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 New Zealand [Country Flag of New Zealand]
Geography
People
Government
Economy
Communications
Transportation
Military
Transnational Issues
[Country map of New Zealand]

New Zealand

Geography

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Location: Oceania, islands in the South Pacific Ocean, southeast of Australia

Geographic coordinates: 41 00 S, 174 00 E

Map references: Oceania

Area:
total: 268,680 sq km
land: 268,670 sq km
water: 10 sq km
note: includes Antipodes Islands, Auckland Islands, Bounty Islands, Campbell Island, Chatham Islands, and Kermadec Islands

Area—comparative: about the size of Colorado

Land boundaries: 0 km

Coastline: 15,134 km

Maritime claims:
continental shelf: 200 nm or to the edge of the continental margin
exclusive economic zone: 200 nm
territorial sea: 12 nm

Climate: temperate with sharp regional contrasts

Terrain: predominately mountainous with some large coastal plains

Elevation extremes:
lowest point: Pacific Ocean 0 m
highest point: Mount Cook 3,764 m

Natural resources: natural gas, iron ore, sand, coal, timber, hydropower, gold, limestone

Land use:
arable land: 9%
permanent crops: 5%
permanent pastures: 50%
forests and woodland: 28%
other: 8% (1993 est.)

Irrigated land: 2,850 sq km (1993 est.)

Natural hazards: earthquakes are common, though usually not severe; volcanic activity

Environment—current issues: deforestation; soil erosion; native flora and fauna hard-hit by species introduced from outside

Environment—international agreements:
party to: Antarctic-Environmental Protocol, Antarctic Treaty, Biodiversity, Climate Change, Endangered Species, Environmental Modification, Hazardous Wastes, Law of the Sea, Marine Dumping, Nuclear Test Ban, Ozone Layer Protection, Tropical Timber 83, Tropical Timber 94, Wetlands, Whaling
signed, but not ratified: Marine Life Conservation

Geography—note: about 80% of the population lives in cities

People

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Population: 3,625,388 (July 1998 est.)

Age structure:
0-14 years: 23% (male 427,776; female 407,074)
15-64 years: 65% (male 1,188,468; female 1,181,002)
65 years and over: 12% (male 182,253; female 238,815) (July 1998 est.)

Population growth rate: 1.04% (1998 est.)

Birth rate: 14.89 births/1,000 population (1998 est.)

Death rate: 7.6 deaths/1,000 population (1998 est.)

Net migration rate: 3.06 migrant(s)/1,000 population (1998 est.)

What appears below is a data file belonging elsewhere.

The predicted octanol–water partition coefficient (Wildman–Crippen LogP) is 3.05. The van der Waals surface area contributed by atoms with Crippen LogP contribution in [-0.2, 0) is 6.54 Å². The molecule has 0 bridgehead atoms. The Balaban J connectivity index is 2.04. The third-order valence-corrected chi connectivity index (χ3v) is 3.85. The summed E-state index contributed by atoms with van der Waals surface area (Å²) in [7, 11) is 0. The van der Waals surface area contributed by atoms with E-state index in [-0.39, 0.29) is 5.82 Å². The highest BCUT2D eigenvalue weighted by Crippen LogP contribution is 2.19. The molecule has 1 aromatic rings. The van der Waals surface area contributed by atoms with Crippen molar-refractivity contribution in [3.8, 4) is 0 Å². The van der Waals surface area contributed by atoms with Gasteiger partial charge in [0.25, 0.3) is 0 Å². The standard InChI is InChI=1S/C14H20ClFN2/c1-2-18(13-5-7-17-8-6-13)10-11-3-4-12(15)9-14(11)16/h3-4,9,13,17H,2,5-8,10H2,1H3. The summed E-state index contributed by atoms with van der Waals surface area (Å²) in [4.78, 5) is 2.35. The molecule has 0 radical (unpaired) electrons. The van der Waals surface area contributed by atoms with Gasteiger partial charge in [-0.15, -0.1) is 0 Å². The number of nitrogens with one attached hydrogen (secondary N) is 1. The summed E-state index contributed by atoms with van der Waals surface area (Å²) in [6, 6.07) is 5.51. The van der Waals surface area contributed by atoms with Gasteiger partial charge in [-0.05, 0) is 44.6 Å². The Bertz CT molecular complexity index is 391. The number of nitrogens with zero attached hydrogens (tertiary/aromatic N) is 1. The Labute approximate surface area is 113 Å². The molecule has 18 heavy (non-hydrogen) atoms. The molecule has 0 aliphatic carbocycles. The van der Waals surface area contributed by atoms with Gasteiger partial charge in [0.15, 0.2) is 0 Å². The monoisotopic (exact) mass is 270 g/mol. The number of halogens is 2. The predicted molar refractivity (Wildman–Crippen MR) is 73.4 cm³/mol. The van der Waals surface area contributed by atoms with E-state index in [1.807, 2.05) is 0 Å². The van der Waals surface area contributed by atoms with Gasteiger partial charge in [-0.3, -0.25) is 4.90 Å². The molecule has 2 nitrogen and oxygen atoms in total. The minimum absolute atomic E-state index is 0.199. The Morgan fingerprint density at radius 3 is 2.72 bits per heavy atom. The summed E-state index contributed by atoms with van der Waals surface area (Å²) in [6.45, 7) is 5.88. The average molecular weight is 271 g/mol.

Sex ratio:
at birth: 1.05 male(s)/female
under 15 years: 1.05 male(s)/female
15-64 years: 1.01 male(s)/female
65 years and over: 0.76 male(s)/female (1998 est.)

Infant mortality rate: 6.37 deaths/1,000 live births (1998 est.)

Life expectancy at birth:
total population: 77.55 years
male: 74.35 years
female: 80.91 years (1998 est.)

Total fertility rate: 1.91 children born/woman (1998 est.)

Nationality:
noun: New Zealander(s)
adjective: New Zealand

Ethnic groups: New Zealand European 74.5%, Maori 9.7%, other European 4.6%, Pacific Islander 3.8%, Asian and others 7.4%

Religions: Anglican 24%, Presbyterian 18%, Roman Catholic 15%, Methodist 5%, Baptist 2%, other Protestant 3%, unspecified or none 33% (1986)

Languages: English (official), Maori

Literacy:
definition: age 15 and over can read and write
total population: 99% (1980 est.)
male: NA%
female: NA%

Government

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Country name:
conventional long form: none
conventional short form: New Zealand
abbreviation: NZ

Data code: NZ

Government type: parliamentary democracy

National capital: Wellington

Administrative divisions: 93 counties, 9 districts*, and 3 town districts**; Akaroa, Amuri, Ashburton, Bay of Islands, Bruce, Buller, Chatham Islands, Cheviot, Clifton, Clutha, Cook, Dannevirke, Egmont, Eketahuna, Ellesmere, Eltham, Eyre, Featherston, Franklin, Golden Bay, Great Barrier Island, Grey, Hauraki Plains, Hawera*, Hawke's Bay, Heathcote, Hikurangi**, Hobson, Hokianga, Horowhenua, Hurunui, Hutt, Inangahua, Inglewood, Kaikoura, Kairanga, Kiwitea, Lake, Mackenzie, Malvern, Manaia**, Manawatu, Mangonui, Maniototo, Marlborough, Masterton, Matamata, Mount Herbert, Ohinemuri, Opotiki, Oroua, Otamatea, Otorohanga*, Oxford, Pahiatua, Paparua, Patea, Piako, Pohangina, Raglan, Rangiora*, Rangitikei, Rodney, Rotorua*, Runanga, Saint Kilda, Silverpeaks, Southland, Stewart Island, Stratford, Strathallan, Taranaki, Taumarunui, Taupo, Tauranga, Thames-Coromandel*, Tuapeka, Vincent, Waiapu, Waiheke, Waihemo, Waikato, Waikohu, Waimairi, Waimarino, Waimate, Waimate West, Waimea, Waipa, Waipawa*, Waipukurau*, Wairarapa South, Wairewa, Wairoa, Waitaki, Waitomo*, Waitotara, Wallace, Wanganui, Waverley**, Westland, Whakatane*, Whangarei, Whangaroa, Woodville